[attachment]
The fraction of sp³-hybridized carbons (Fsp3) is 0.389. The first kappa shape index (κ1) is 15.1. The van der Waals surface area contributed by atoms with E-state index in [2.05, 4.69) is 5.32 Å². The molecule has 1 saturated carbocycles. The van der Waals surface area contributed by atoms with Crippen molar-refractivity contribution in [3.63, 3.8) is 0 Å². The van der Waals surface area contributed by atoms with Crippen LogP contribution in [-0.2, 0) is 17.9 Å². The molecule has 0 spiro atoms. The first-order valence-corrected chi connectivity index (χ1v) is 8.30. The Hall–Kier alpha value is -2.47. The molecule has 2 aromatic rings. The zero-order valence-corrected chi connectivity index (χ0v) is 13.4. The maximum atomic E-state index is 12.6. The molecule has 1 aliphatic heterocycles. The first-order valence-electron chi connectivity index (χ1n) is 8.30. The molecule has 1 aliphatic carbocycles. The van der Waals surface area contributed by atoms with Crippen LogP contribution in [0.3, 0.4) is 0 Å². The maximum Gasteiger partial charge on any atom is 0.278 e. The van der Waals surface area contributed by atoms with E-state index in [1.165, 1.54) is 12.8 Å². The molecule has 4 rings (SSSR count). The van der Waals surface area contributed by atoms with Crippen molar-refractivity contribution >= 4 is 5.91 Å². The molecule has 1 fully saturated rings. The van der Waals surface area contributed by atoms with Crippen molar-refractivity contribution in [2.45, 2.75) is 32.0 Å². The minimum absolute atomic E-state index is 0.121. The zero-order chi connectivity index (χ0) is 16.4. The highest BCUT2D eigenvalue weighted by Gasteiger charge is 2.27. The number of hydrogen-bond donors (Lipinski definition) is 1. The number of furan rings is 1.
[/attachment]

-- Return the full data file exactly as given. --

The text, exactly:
The fraction of sp³-hybridized carbons (Fsp3) is 0.389. The first kappa shape index (κ1) is 15.1. The van der Waals surface area contributed by atoms with E-state index in [2.05, 4.69) is 5.32 Å². The molecule has 1 saturated carbocycles. The van der Waals surface area contributed by atoms with Crippen molar-refractivity contribution in [3.63, 3.8) is 0 Å². The van der Waals surface area contributed by atoms with Crippen LogP contribution in [-0.2, 0) is 17.9 Å². The molecule has 0 spiro atoms. The first-order valence-corrected chi connectivity index (χ1v) is 8.30. The Hall–Kier alpha value is -2.47. The molecule has 2 aromatic rings. The zero-order valence-corrected chi connectivity index (χ0v) is 13.4. The maximum atomic E-state index is 12.6. The molecule has 1 aliphatic heterocycles. The first-order valence-electron chi connectivity index (χ1n) is 8.30. The molecule has 1 aliphatic carbocycles. The van der Waals surface area contributed by atoms with Crippen LogP contribution in [0.3, 0.4) is 0 Å². The maximum Gasteiger partial charge on any atom is 0.278 e. The van der Waals surface area contributed by atoms with E-state index in [1.165, 1.54) is 12.8 Å². The molecule has 4 rings (SSSR count). The van der Waals surface area contributed by atoms with Crippen molar-refractivity contribution >= 4 is 5.91 Å². The molecule has 1 fully saturated rings. The van der Waals surface area contributed by atoms with Crippen molar-refractivity contribution in [2.45, 2.75) is 32.0 Å². The minimum absolute atomic E-state index is 0.121. The zero-order chi connectivity index (χ0) is 16.4. The highest BCUT2D eigenvalue weighted by Gasteiger charge is 2.27. The number of hydrogen-bond donors (Lipinski definition) is 1. The number of furan rings is 1.